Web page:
Wikileaks Founder Julian Assange leaves Southwark Crown Court in a security van after being sentenced on May 1, 2019 in London, England.
Photo by Jack Taylor/Getty Images
January 4, 2021 6:44 AM EST

Julian Assange, the founder of WikiLeaks, will not be extradited to face charges in the U.S., a British judge ruled on Monday.

The judge, Vanessa Baraitser, said extradition would be “oppressive” because of his mental health, the Associated Press reported. Assange was at “real risk” of suicide, she said, adding that she was not satisfied that the U.S. prison system would be able to prevent him from ending his own life.

The U.S. government is expected to appeal the decision.

Assange, who published hundreds of thousands of secret government files about the Iraq and Afghanistan wars as well as diplomatic cables between 2010 and 2011, faces a list of 18 federal charges including violating the Espionage Act and conspiring to hack government computers.

Among of the files published by Assange in 2010 was the “Collateral Murder” video, showing U.S. servicemen in Apache helicopters laughing as they killed at least a dozen civilians, including a Reuters journalist and driver, in 2007.

The files were passed to Assange by the whistleblower Chelsea Manning, a former U.S. Army intelligence analyst who the U.S. government says Assange “aided and abetted” in sending him classified documents, including by encouraging her to crack a password. Prosecutors say the classified documents included the un-redacted names of human sources who assisted U.S. forces in Iraq and Afghanistan, putting them “at a grave and imminent risk of serious physical harm.”

A van carrying Julian Assange is taken to the Old Bailey on January 4, 2021 in London, England. (Photo by Chris J Ratcliffe/Getty Images)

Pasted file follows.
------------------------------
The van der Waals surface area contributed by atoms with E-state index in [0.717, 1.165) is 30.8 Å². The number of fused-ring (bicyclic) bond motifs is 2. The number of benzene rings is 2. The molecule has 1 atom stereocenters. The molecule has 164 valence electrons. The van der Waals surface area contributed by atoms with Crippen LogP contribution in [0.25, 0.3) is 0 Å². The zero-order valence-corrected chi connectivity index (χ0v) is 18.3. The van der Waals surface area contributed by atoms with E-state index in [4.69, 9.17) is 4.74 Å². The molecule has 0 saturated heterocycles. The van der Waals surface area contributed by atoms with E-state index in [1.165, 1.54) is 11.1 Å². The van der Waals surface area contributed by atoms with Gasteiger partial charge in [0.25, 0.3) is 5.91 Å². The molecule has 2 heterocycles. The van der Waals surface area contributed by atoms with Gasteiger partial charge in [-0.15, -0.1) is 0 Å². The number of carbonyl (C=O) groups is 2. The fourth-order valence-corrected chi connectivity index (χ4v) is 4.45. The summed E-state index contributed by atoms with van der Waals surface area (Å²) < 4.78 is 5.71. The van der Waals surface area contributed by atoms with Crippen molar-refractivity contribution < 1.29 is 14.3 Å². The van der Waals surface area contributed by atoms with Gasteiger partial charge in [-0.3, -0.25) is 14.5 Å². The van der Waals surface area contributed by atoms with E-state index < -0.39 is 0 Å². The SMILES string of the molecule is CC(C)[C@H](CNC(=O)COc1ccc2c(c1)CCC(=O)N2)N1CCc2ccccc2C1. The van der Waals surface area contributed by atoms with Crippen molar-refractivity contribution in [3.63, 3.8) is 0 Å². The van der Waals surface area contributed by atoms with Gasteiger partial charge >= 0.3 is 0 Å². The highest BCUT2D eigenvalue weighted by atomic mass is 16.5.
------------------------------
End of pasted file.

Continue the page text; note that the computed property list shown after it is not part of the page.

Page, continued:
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Lawyers for Assange claimed that he was acting as a journalist and should be protected under the U.S. First Amendment for exposing wrongdoing by the U.S. military in Iraq and Afghanistan. But judge Baraitser rejected those claims, the Associated Press reported, saying his “conduct, if proved, would therefore amount to offenses in this jurisdiction that would not be protected by his right to freedom of speech.”

Assange, 49, received diplomatic asylum from Ecuador after breaching bail in the U.K. during an investigation into sexual assault allegations against him in Sweden. Swedish prosecutors dropped the case in November 2019, citing lack of evidence.

According to U.S. government prosecutors, Assange faces up to 175 years in jail in the U.S. if convicted there, though the government says the sentence is likely to be shorter. Manning’s sentence was commuted in 2017 after she served seven years of a 35-year sentence.

Read more: ‘A Narcissist Who Cannot See Beyond His Own Selfish Interest.’ Julian Assange Rebuked by U.K. Judge After Arrest

Press freedom advocates said extraditing Assange would have set a damaging precedent. “The case against Julian Assange is clearly politically motivated and intended to make an example of Assange and create a chilling effect on media around the world,” said Rebecca Vincent, international campaign director of Reporters Without Borders, in a statement ahead of the ruling. “If the U.S. government is successful in securing Assange’s extradition and prosecuting him for his contributions to public interest reporting, the same precedent could be applied to any journalist anywhere.”

British police arrested Assange in April 2019 after dragging him from the Ecuadorian embassy in London, where he had been living under diplomatic protection for seven years.

Assange has been in jail in the U.K. since his arrest. In November 2019, the U.N. special rapporteur on torture raised concerns about Assange’s declining physical and mental health in confinement, saying his “continued exposure to arbitrariness and abuse may soon end up costing his life.”

Assange will now have the opportunity to apply for bail from Belmarsh high-security prison in London, where he is currently incarcerated. If granted, it would be his first time outside of confinement since he entered the Ecuadorian embassy in 2012.

If you or someone you know may be contemplating suicide, call the National Suicide Prevention Lifeline at 1-800-273-8255 or text HOME to 741741 to reach the Crisis Text Line. In the U.K., call Samaritans at 116 123. In emergencies, call 911 in the U.S., or seek care from a local hospital or mental health provider.

Write to Billy Perrigo at billy.perrigo@time.com.

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